Field Journal

Honoring the Legacy of Dr. Anne Innis Dagg: A Giraffe Conservation Icon

About the Author

Rono Kibet is African Wildlife Foundation's Content Strategy Manager based in Nairobi, Kenya. More


Dr. Anne Innis Dagg, a renowned zoologist who passionately supported the African Wildlife Foundation's (AWF) work in giraffe conservation, passed away earlier this month. Known to many as the woman who loved giraffes, Dr. Anne was celebrated for her foundational contributions to giraffe science and advocacy for women in academia.

In 1956, at the age of 23, Dr. Anne made history as the first Western scientist to study giraffes in the wild during a solo trip to South Africa. Her book, "Giraffe: Biology, Behaviour and Conservation," is considered the definitive guide on giraffes and continues to be used by scientists today.

In 2021, AWF joined forces with Dr. Anne’s Foundation, the Anne Innis Dagg Foundation, to protect giraffes in the Tsavo-Mkomazi landscape, a vital transboundary area for giraffes ranging between southern Kenya and northern Tanzania. The partnership aimed to counter giraffe poaching and conserve giraffe populations in their natural environments to benefit the species and people.

We asked AWF's chief scientist, Dr. Phillip Muruthi, to reflect on Anne's impact on giraffe conservation and AWF's work. He last caught up with her during a visit to Tsavo last year.

Q: How would you describe Dr. Anne Innis Dagg's impact on giraffe conservation in Africa?

Philip: Dr. Anne Innis Dagg was a true pioneer in giraffe conservation. Even before founding the Anne Innis Dagg Foundation in the 1960s, she ventured into the field in Africa, becoming the first woman to study giraffes in their natural habitat; a great feat then and now. Her groundbreaking research not only increased our understanding of giraffes but also raised global awareness about their conservation needs. Dr. Anne's dedication to giraffe conservation paved the way for future researchers and conservationists, inspiring a new generation to protect these magnificent creatures.

Q: Can you elaborate on Dr. Anne's advocacy for women's rights and its connection to her work in giraffe conservation?

Philip: Dr. Anne was a trailblazer in giraffe conservation and a staunch advocate for women's rights. Her interest in giraffe conservation was closely intertwined with her desire to create opportunities for women in academia and conservation. Throughout her career, Dr. Anne faced significant challenges, including struggles to secure tenure as a professor due to gender discrimination. Her resilience and determination inspired many, earning her recognition from numerous organizations and awards for her groundbreaking work. In her later years, Dr. Anne reaffirmed her dedication to Africa and giraffes by establishing the Anne Innis Dagg Foundation and collaborating with organizations like the African Wildlife Foundation to continue her conservation efforts.

SideBar-Images. ANNE

Q: How has Dr. Anne's support influenced AWF's giraffe conservation efforts?

Philip: Dr. Anne's support has been instrumental in advancing giraffe conservation initiatives in Kenya and Tanzania. Through the Anne Innis Dagg Foundation, she provided funding and assistance to AWF, enabling us to expand our giraffe conservation programs in key landscapes such as the Tsavo-Mkomazi. Her contributions allowed us to work closely with local communities, government agencies, and conservation partners to ensure the long-term survival of giraffes and their habitats. We have implemented successful anti-poaching initiatives in the Tsavo-Mkomazi landscape, leading to a significant decrease in illegal offtake incidents, enhanced local community involvement, and corresponding giraffe stabilization and population growth.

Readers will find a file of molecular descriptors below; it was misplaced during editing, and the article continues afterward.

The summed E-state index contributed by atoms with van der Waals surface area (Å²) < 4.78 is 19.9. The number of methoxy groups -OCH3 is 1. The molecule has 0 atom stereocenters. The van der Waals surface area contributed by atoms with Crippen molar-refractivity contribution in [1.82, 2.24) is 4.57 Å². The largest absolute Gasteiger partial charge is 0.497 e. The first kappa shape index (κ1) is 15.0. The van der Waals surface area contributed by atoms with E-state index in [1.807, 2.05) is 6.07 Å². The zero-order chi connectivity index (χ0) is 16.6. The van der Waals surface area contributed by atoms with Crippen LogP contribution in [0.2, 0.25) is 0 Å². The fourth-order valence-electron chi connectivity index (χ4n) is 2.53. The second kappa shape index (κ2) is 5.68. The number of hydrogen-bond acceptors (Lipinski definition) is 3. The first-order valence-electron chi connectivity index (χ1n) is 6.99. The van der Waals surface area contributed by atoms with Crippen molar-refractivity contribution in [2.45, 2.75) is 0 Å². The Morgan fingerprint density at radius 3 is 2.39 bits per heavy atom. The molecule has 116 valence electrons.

Moreover, the establishment of a tracker dog unit in partnership with Mkomazi National Park has bolstered our anti-poaching efforts, with the unit participating in over 86 patrols and assisting in the arrest of more than 12 poachers in 2023. Additionally, we have trained community wildlife scouts and equipped wildlife monitors and district game officers with cyber tracker devices and laptops. This comprehensive approach strengthens our overall anti-poaching efforts, safeguarding not only giraffes but also a wider range of wildlife species in the Tsavo-Mkomazi Landscape.

Furthermore, Dr. Anne's support has enabled us to conduct community sensitization meetings and deliver conservation education programs to primary and secondary schools. This investment in education fosters long-term understanding and appreciation for giraffes and their crucial role in the ecosystem, laying the foundation for sustainable conservation efforts.

Q: In what ways did Dr. Anne inspire and mentor others in giraffe conservation?

Philip: Dr. Anne's passion for giraffe conservation inspired countless individuals to pursue careers in wildlife conservation. Her pioneering research and advocacy efforts demonstrated the importance of studying and protecting giraffes in Africa. Through her mentorship and encouragement, she empowered researchers, conservationists, and aspiring biologists to make a difference in the field of giraffe conservation.

Q: How do you envision Dr. Anne's legacy shaping giraffe conservation moving forward?

Philip: Dr. Anne's legacy will undoubtedly continue to influence giraffe conservation efforts for years. Her commitment to wildlife conservation and dedication to protecting giraffes have left an indelible mark on the conservation community. As we honor her memory, we remain committed to building upon her legacy by safeguarding giraffes and their habitats, promoting community involvement, and advocating for their protection on a global scale.